“I can only speak for myself,” McConnell replied. “What I try to do is to be a good example,” pointing to mask-wearing and social distancing in the Senate.

In Kentucky in recent weeks, McConnell instead talks about Washington’s response to the pandemic and his plans to move ahead on a new package, which he is currently negotiating with senior administration officials and key GOP chairmen. Democrats have called on him to move more quickly, engage in bipartisan talks and take up a $3 trillion package that passed the House two months ago, a proposal McConnell has roundly rejected as he called on Washington to first take stock of the roughly $3 trillion already approved before moving on a new plan.

Senate Minority Leader Chuck Schumer told Senate Democrats on a private call Tuesday there has been no outreach from McConnell on a new plan, warning his caucus that the GOP leader would try to advance a partisan bill later this month.

“Republicans are stuck shilling for special interests,” Schumer told Senate Democrats, according to a person on the call.

Since he helped usher through the $2.2 trillion economic rescue package in March, the largest in history, McConnell has been barnstorming the state to thank first responders and tout the elements of the measure, citing a $12 billion impact the law had on his state, and meeting with workers at food banks and hospitals. He also points out that if he weren’t majority leader, Schumer would be driving the agenda.

Over the two-week July 4 recess that ends Friday, McConnell will have held 18 events across the state, according to his aides. And during the events, he delivers a similar refrain: Talking about how Washington had to figure out how to respond to this novel virus, how it turned the economy upside-down and how Americans should take steps to protect themselves and others against the continuing the spread of the disease.

And he makes clear, it’s not over.

“The single best thing we can do to protect ourselves and others is to wear a mask and maintain social distancing,” McConnell said in Corbin, Kentucky. “It’s not that hard. Some people in the country tried to politicize that issue. Believe me, the coronavirus is not involved in American politics, has no involvement in American politics. But we have an obligation as individuals to try to protect ourselves and protect others.”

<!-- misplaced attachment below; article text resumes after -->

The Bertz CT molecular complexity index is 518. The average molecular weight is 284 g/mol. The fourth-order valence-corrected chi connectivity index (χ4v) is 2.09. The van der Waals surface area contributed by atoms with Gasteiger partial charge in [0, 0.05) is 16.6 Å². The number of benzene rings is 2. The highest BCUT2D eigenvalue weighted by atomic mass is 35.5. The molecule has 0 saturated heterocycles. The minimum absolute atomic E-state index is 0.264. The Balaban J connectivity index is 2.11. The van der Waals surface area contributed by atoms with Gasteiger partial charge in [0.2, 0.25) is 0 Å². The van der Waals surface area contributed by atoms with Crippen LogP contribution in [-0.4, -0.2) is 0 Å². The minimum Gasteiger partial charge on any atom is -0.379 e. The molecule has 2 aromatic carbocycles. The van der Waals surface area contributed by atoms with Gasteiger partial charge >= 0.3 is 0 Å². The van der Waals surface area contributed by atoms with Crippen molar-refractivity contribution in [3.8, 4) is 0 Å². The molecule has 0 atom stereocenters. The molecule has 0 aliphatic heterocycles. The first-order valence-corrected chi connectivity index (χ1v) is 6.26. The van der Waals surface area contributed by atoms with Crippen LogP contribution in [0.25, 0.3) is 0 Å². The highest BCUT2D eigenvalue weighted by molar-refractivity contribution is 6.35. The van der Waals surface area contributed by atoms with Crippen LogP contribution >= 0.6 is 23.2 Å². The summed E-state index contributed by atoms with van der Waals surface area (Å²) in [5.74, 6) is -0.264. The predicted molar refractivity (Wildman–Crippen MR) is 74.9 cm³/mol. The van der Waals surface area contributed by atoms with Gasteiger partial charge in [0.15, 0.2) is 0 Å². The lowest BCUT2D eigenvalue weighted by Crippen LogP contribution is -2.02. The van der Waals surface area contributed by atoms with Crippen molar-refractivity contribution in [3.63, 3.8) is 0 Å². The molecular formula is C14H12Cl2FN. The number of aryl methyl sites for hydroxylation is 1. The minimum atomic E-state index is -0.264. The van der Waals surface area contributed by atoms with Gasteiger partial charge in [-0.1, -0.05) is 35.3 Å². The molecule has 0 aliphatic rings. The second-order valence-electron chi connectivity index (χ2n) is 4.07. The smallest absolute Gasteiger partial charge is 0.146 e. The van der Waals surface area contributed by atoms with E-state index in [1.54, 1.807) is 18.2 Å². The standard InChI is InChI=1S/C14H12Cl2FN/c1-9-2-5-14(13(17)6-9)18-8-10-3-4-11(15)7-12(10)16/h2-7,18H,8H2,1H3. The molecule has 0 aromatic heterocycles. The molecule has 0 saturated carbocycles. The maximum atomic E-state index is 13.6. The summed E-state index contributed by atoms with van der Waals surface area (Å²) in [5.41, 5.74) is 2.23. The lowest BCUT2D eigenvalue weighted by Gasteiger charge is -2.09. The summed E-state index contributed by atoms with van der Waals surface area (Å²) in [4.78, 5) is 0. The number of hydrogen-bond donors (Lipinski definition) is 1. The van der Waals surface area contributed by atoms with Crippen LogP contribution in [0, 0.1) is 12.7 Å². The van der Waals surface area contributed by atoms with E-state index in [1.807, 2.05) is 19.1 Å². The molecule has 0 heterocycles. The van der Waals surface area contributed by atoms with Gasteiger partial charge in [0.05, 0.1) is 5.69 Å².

McConnell’s advisers say the senator knows how to talk to his constituents during a time of crisis.

“It doesn’t do anybody any good to not tell them the truth,” said Josh Holmes, a top McConnell adviser and his former chief of staff. “He feels a sense of obligation to level with people with what they can do here at this point. There’s no magic button that’s going to get us through the six months and beyond … The best you can do is try to mitigate it from here.”

McConnell is facing reelection back home against Democrat Amy McGrath, who is criticizing the GOP leader’s handling of the crisis, telling an interviewer this week with WYMT in Eastern Kentucky that McConnell wants “massive bailouts for corporate America” and aid for his “corporate donors.”

But the rescue package that McConnell is campaigning on passed the Senate with no dissenting votes — a rarity on Capitol Hill — and has been the subject of an ad campaign the Senate GOP leader has run across the state. A review of his ads shows that 45% have focused on the coronavirus, more than any other topic, with the ad his campaign runs the most touting his role during the crisis, a sign the GOP leader sees the issue as front-and-center on voters’ minds.

“America is in crisis like never before, and in times of crisis, we look to leaders,” the ad says, showing McConnell.

CNN’s David Wright and Kevin Liptak contributed to this report.